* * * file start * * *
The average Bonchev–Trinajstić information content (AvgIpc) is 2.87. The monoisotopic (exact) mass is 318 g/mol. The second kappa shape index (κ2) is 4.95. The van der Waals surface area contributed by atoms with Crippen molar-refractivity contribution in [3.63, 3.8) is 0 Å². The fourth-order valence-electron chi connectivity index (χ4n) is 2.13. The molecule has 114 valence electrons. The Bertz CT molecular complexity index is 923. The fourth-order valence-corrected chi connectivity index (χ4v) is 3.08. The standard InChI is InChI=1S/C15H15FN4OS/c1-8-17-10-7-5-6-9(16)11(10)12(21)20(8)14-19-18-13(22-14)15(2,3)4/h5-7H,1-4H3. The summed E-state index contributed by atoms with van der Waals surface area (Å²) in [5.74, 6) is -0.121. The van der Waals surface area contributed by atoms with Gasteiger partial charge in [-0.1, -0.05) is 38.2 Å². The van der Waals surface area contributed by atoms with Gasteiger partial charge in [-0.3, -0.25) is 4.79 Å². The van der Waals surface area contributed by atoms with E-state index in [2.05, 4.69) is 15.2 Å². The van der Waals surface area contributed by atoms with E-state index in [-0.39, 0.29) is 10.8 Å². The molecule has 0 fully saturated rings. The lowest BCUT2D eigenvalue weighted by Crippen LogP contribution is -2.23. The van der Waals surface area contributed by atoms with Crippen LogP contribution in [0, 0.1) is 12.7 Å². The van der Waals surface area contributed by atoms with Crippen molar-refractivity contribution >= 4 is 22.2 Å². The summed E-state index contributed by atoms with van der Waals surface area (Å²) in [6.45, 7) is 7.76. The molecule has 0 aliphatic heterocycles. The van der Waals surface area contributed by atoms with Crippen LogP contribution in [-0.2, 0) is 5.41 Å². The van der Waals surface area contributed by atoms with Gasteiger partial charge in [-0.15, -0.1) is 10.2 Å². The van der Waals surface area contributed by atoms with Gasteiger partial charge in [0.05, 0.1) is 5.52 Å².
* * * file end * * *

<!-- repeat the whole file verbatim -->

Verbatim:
The average Bonchev–Trinajstić information content (AvgIpc) is 2.87. The monoisotopic (exact) mass is 318 g/mol. The second kappa shape index (κ2) is 4.95. The van der Waals surface area contributed by atoms with Crippen molar-refractivity contribution in [3.63, 3.8) is 0 Å². The fourth-order valence-electron chi connectivity index (χ4n) is 2.13. The molecule has 114 valence electrons. The Bertz CT molecular complexity index is 923. The fourth-order valence-corrected chi connectivity index (χ4v) is 3.08. The standard InChI is InChI=1S/C15H15FN4OS/c1-8-17-10-7-5-6-9(16)11(10)12(21)20(8)14-19-18-13(22-14)15(2,3)4/h5-7H,1-4H3. The summed E-state index contributed by atoms with van der Waals surface area (Å²) in [5.74, 6) is -0.121. The van der Waals surface area contributed by atoms with Gasteiger partial charge in [-0.1, -0.05) is 38.2 Å². The van der Waals surface area contributed by atoms with Gasteiger partial charge in [-0.3, -0.25) is 4.79 Å². The van der Waals surface area contributed by atoms with E-state index in [2.05, 4.69) is 15.2 Å². The van der Waals surface area contributed by atoms with E-state index in [-0.39, 0.29) is 10.8 Å². The molecule has 0 fully saturated rings. The lowest BCUT2D eigenvalue weighted by Crippen LogP contribution is -2.23. The van der Waals surface area contributed by atoms with Crippen LogP contribution in [0, 0.1) is 12.7 Å². The van der Waals surface area contributed by atoms with Crippen molar-refractivity contribution >= 4 is 22.2 Å². The summed E-state index contributed by atoms with van der Waals surface area (Å²) in [6.45, 7) is 7.76. The molecule has 0 aliphatic heterocycles. The van der Waals surface area contributed by atoms with Crippen LogP contribution in [-0.2, 0) is 5.41 Å². The van der Waals surface area contributed by atoms with Gasteiger partial charge in [-0.15, -0.1) is 10.2 Å². The van der Waals surface area contributed by atoms with Gasteiger partial charge in [0.05, 0.1) is 5.52 Å².